The Army  has a new ace, P-47-flying Walker Mahurin, who shot down three Germans in the big Berlin raid. With Boyington MIA and Hanson dead in a crash, Mahurin is tied with Donald Aldrich and Kenneth Walsh, both Marine Corsair pilots. Navy Hellcat flyers just do not tangle with enemy aircraft often enough to be in the running, and P-38 pilots are falling behind, with Bong highest at 21.

In related news, Colonel Karl L.Polifka, commander of the first specialised P-38 aerial photography squadron has been grounded, as too valuable to lose. Any gen, Reggie?

Private Dale Maple, who recently deserted from Camp Hale in Colorado with two German priosners, has been caught,and now other servicemen might be implicated.  2nd Lieutenant Beaufort Swancutt is to be arraigned on five charges of murder for a shooting spree at Camp Anza, near Riverside. The Army has now to explain how a man with a long civilian police blotter was allowed to first enlist, and then be commissioned. As well it should. It is not as though accounts of mania are lacking in this fallen world of ours.

Science, Technology & Business

News of the astonishing new miracle invention, “Stabinol,” which eliminates mud. That is, an addition of Stabinol to dry soil binds it in a water-resistant way, making it useful as a road bed. Well, I have heard that only miracles will push the Ledo Road through.

Dr. Charles Greeley Abbot, grey, 72-year-old Secretary of the Smithsonian Institute, has discovered a way of using solar radiation to predict the weather. And by “predict,” I mean that droughts in the (Old) Northwest will seriously lower the level of the Great Lakes in 1974 and 2020. AD. I, for one, predict that the Smithsonian will be found to have a crank working as its Secretary. This will happen sometime soon after late March of 1944.

Doctors Herbert McLean Evans and Choh Hao Li of the [which?] University of California have extracted a pure human growth  hormone from the pituitary glands of cadavers. I was going to make a joke about football and alumni boosters, but the story goes on to note that someone suggested making mass use of the hormone to rid the Japanese of their inferiority complex, and I yield the field The new Journal of Neurosurgery publishes claims of a new invention, Fibrin Foam, a, natural wound sealant.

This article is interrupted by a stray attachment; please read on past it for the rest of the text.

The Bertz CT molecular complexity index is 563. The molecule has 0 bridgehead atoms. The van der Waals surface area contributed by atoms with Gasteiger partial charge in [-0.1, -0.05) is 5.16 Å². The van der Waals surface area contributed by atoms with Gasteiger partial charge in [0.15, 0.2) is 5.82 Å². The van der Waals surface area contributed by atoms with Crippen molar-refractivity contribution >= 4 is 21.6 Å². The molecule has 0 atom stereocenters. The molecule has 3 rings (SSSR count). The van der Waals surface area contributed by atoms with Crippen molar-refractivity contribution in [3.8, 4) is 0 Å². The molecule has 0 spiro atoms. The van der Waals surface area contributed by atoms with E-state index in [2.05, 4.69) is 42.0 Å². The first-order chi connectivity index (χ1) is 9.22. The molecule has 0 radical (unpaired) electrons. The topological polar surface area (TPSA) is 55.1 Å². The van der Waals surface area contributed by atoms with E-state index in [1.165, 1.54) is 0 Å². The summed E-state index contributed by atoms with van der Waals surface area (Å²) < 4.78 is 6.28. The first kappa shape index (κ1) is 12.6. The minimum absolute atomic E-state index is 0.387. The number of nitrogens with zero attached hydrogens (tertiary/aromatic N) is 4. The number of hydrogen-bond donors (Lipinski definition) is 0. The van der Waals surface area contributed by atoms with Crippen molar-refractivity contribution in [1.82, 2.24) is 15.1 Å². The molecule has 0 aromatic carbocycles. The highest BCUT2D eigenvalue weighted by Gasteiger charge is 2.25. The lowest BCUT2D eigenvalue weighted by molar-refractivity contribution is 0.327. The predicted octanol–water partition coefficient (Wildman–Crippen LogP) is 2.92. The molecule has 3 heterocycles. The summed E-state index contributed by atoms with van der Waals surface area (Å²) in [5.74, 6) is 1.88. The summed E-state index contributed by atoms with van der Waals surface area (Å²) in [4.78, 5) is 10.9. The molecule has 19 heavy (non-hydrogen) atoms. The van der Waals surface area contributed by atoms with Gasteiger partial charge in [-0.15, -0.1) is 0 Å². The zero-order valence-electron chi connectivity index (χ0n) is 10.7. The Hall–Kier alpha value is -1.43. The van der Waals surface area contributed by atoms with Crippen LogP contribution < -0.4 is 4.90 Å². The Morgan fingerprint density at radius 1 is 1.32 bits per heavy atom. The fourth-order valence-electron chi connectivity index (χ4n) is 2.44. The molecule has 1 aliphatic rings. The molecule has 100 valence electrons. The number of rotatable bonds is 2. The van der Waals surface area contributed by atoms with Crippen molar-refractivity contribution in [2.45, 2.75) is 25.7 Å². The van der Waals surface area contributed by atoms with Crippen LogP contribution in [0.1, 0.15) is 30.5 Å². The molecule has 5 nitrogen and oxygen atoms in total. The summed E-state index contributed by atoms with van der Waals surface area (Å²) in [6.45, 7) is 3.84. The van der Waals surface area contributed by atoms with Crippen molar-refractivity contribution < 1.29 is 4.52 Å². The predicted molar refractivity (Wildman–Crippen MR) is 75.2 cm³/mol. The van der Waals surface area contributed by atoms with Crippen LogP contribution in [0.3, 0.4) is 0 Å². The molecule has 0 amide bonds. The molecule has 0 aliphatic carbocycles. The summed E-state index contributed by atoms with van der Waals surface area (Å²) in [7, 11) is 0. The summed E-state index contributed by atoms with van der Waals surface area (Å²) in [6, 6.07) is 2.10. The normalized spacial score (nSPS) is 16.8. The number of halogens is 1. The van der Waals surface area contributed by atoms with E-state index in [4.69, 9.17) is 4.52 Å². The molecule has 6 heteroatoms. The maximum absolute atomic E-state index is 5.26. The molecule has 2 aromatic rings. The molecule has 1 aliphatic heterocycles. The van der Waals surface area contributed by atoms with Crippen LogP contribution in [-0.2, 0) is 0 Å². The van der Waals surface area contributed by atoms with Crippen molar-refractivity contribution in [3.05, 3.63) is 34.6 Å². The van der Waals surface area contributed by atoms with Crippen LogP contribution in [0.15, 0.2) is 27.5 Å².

A new world record for the mile has been set by a short, bespectacled divinity student named Gilbert Dodds, who shaved a tenth of a second off the four minutes, 7.4 seconds time with an amazing burst of last-quarter speed.

Dr. Alfred Koerner, a Manhattan gynecologist, has gloomily predicted that two out of every ten servicemen ill return from World War II sterile, leading to a postwar ratio of fertile men to women of 89-100, vice the normal peacetime ratio of 106-100. In past wars, the commonest causes of sterility in soldiers have been mumps, fevers, gastric poisoning and gland disorders. In this one, wounds and shock from mines, torpedoes and bombs may also increase the sterility rate. The good doctor therefore proposes that discharge papers list whether a serviceman is sterile, to avoid the lifelong unhappiness caused when sterile people marry fertile ones, and there is no baby-making. Well, there is baby-making, but you understand me, right, Reggie? What I am saying here is that there is something in the air in Manhattan that makes people crazy.

Wall Street is up. Various reasons are proposed by dyed-in-the-wool pessimists who expect it to start plunging again soon. These include: Roosevelt bashing bringing spirits up, the Baruch report suggesting that Washington will throw money at reconversion, thinking that the end of the war is delayed by the slogging in Italy and the Second Front, a mysterious quality called the “character of the market/” Or, even, and this is a stretch, good profit numbers from 1943 from bellwether stocks General Motors and Du Pont. (I shall plump with “war to go on longer!” Of course, I do not really believe that, as it would involve conceding that Mr. Janeway is right about something, but I do hope that you press this point with the Earl, omitting my scandalous cynicism. In my own defence, I believe in my prognostications, but do not expect them to be convincing. I suppose that it is too late by 40 years to dissemble my arrant cynicism to the Earl, though. Not that the paper is helping.)